|Media relations and community corrections|
|By Leonard A. Sipes, Jr.|
Editor's Note: Senior public affairs specialist Len Sipes, shares some thought provoking ideas about what his Court Services and Offender Supervision Agency uses to successfully manage its public relations and its relationship with the media. They are valuable strategies that agencies should consider having in their public relations tool kit.
In 2003, the Court Services and Offender Supervision Agency (CSOSA), a federal, executive branch entity providing parole and probation services to Washington, D.C., decided to embark on an aggressive and comprehensive public relations outreach effort to support its initiatives. CSOSA prides itself on state-of-the-art practices with some the lowest caseloads and best contact, drug treatment and testing, and programmatic initiatives in the country, and its information systems are first rate. So, it made sense to communicate to the public the good that CSOSA was doing.
We knew though that community corrections (and corrections in general) have immense public relations challenges. According to national surveys of confidence in the criminal justice system, corrections pales in comparison to law enforcement (see Sourcebook of Criminal Justice Statistics from the Bureau of Justice Statistics).
The emphasis on offender reentry from prison is one example as to how the public looks at our activities. Although most of the verbiage on reentry comes from national sources, the great majority of decisions regarding supervision and services for returning offenders will be made at the state and local levels.
The public will support these community corrections initiatives based solely on their ability to trust the local system assigned with implementation. Average citizens and reporters probably have never been exposed to national reentry advocates and their positions. All fellow citizens know about corrections is what they read in the paper and view on television.
But when the media carry endless stories of offenders committing violent crimes as the primary message, our ability to enter or effect the discussion is greatly diminished.
So, the question is: Can corrections agencies have a favorable impact on public attitudes and perceptions regardless of the topic?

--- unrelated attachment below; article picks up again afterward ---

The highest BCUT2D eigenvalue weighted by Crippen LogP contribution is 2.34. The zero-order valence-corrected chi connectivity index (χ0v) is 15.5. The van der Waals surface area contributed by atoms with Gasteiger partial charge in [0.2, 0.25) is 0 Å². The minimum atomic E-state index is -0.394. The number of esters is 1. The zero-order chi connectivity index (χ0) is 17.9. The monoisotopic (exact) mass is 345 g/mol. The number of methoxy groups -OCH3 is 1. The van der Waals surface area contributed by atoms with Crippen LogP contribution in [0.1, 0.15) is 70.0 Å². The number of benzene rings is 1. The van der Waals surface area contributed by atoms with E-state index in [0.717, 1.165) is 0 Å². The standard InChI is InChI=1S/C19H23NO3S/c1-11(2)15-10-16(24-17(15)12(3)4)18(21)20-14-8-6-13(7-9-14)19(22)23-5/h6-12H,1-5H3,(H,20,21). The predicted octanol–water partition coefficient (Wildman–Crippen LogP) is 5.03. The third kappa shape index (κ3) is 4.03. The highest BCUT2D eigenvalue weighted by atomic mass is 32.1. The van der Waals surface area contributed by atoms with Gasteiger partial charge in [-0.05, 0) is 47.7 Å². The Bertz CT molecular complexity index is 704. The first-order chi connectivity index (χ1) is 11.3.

During my 14 years as the director of public relations for the Maryland Department of Public Safety and Correctional Services, independent university research documented an increase from 20 to 50 percent in favorable public opinion for corrections, which is remarkable considering the inevitable negative publicity associated with the field. To be fair, my former agency also consisted of law enforcement agencies, but the vast majority of publicity, good and bad, was associated with corrections.
Correctional agencies can be part of the debate and greatly influence local and state media.
First and foremost, the media are our most important audience. Unless you have an advertising budget, everything will be filtered and distributed through them. Establishing favorable media relations can only be accomplished through a service orientation and by serious considering their needs. But, they must provide fairness to get that consideration.
We are available around the clock through agency cell phones and Blackberry's. We have access to the CSOSA information system through home computers. We have laptops with wireless broadband capacity. We have the authorization, tools and knowledge to take care of media needs.
We market to the media as often as we market to the public. In a hyper-competitive media market like the nation's capitol, we know that our proactive efforts will not get all the exposure we want. But when a reporter writes about a parolee involved in a violent crime, we are hopeful that the reporter or editor knows of the quality and comprehensiveness of our efforts. At the very least, they will know what we are trying to accomplish.
We are also concerned about our national reputation. We have sometimes found it easier to market to CBS News and National Public Radio then to local media.
Proactive efforts are the foundation of good public relations. Beyond pitching story ideas to reporters, we are systematic in our outreach efforts. These include:
This is just a sample of what we are trying to accomplish through our public relations efforts. The bottom line is that CSOSA is a major player in the effort to protect the safety of the citizens we serve. We are dedicated professionals who are operating in everyone's best interest, thus we have little to hide and much to contribute to the public discussion.
When the inevitable criminal act occurs from one of the 15,500 offenders we supervise daily, we hope that most members of the media will place the crime and offender into proper perspective. We believe that this is done through a combination of an honest service orientation and their knowledge of our efforts and contributions.
Community correctional initiatives will never be accomplished without a working partnership with the media. Regardless of the topic, bad media relations ensures that what can be done won't be done. In governmental public relations, trust and respect is everything. Without it, nothing good will happen.
Leonard Sipes is a senior public affairs specialist with the Court Services and Offender Supervision Agency in Washington, D.C. He can be reached at email@example.com
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